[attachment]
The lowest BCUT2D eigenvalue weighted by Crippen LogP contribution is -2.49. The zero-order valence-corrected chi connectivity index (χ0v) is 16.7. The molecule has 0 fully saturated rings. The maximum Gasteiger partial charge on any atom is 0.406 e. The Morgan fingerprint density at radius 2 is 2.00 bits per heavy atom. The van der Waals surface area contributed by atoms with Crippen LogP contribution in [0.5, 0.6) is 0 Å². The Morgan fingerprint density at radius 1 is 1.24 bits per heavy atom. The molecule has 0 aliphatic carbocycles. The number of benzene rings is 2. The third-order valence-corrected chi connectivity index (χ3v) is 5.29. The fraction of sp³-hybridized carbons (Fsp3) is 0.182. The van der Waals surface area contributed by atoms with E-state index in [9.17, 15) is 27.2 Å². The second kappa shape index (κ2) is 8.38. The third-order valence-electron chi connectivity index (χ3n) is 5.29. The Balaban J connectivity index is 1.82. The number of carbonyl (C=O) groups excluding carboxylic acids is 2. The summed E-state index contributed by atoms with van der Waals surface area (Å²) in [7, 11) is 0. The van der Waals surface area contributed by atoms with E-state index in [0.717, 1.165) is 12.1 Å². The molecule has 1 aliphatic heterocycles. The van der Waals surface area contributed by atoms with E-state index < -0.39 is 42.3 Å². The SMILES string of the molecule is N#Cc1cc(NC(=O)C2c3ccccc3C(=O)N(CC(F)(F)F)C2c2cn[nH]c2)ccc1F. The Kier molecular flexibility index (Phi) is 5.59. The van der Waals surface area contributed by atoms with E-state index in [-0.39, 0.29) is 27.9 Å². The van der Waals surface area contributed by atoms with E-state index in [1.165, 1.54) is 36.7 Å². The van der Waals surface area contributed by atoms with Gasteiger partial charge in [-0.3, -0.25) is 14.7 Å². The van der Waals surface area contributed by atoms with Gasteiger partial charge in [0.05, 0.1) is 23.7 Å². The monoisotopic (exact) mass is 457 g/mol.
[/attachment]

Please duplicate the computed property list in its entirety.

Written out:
The lowest BCUT2D eigenvalue weighted by Crippen LogP contribution is -2.49. The zero-order valence-corrected chi connectivity index (χ0v) is 16.7. The molecule has 0 fully saturated rings. The maximum Gasteiger partial charge on any atom is 0.406 e. The Morgan fingerprint density at radius 2 is 2.00 bits per heavy atom. The van der Waals surface area contributed by atoms with Crippen LogP contribution in [0.5, 0.6) is 0 Å². The Morgan fingerprint density at radius 1 is 1.24 bits per heavy atom. The molecule has 0 aliphatic carbocycles. The number of benzene rings is 2. The third-order valence-corrected chi connectivity index (χ3v) is 5.29. The fraction of sp³-hybridized carbons (Fsp3) is 0.182. The van der Waals surface area contributed by atoms with E-state index in [9.17, 15) is 27.2 Å². The second kappa shape index (κ2) is 8.38. The third-order valence-electron chi connectivity index (χ3n) is 5.29. The Balaban J connectivity index is 1.82. The number of carbonyl (C=O) groups excluding carboxylic acids is 2. The summed E-state index contributed by atoms with van der Waals surface area (Å²) in [7, 11) is 0. The van der Waals surface area contributed by atoms with E-state index in [0.717, 1.165) is 12.1 Å². The molecule has 1 aliphatic heterocycles. The van der Waals surface area contributed by atoms with E-state index < -0.39 is 42.3 Å². The SMILES string of the molecule is N#Cc1cc(NC(=O)C2c3ccccc3C(=O)N(CC(F)(F)F)C2c2cn[nH]c2)ccc1F. The Kier molecular flexibility index (Phi) is 5.59. The van der Waals surface area contributed by atoms with E-state index in [-0.39, 0.29) is 27.9 Å². The van der Waals surface area contributed by atoms with E-state index in [1.165, 1.54) is 36.7 Å². The van der Waals surface area contributed by atoms with Gasteiger partial charge in [-0.3, -0.25) is 14.7 Å². The van der Waals surface area contributed by atoms with Gasteiger partial charge in [0.05, 0.1) is 23.7 Å². The monoisotopic (exact) mass is 457 g/mol.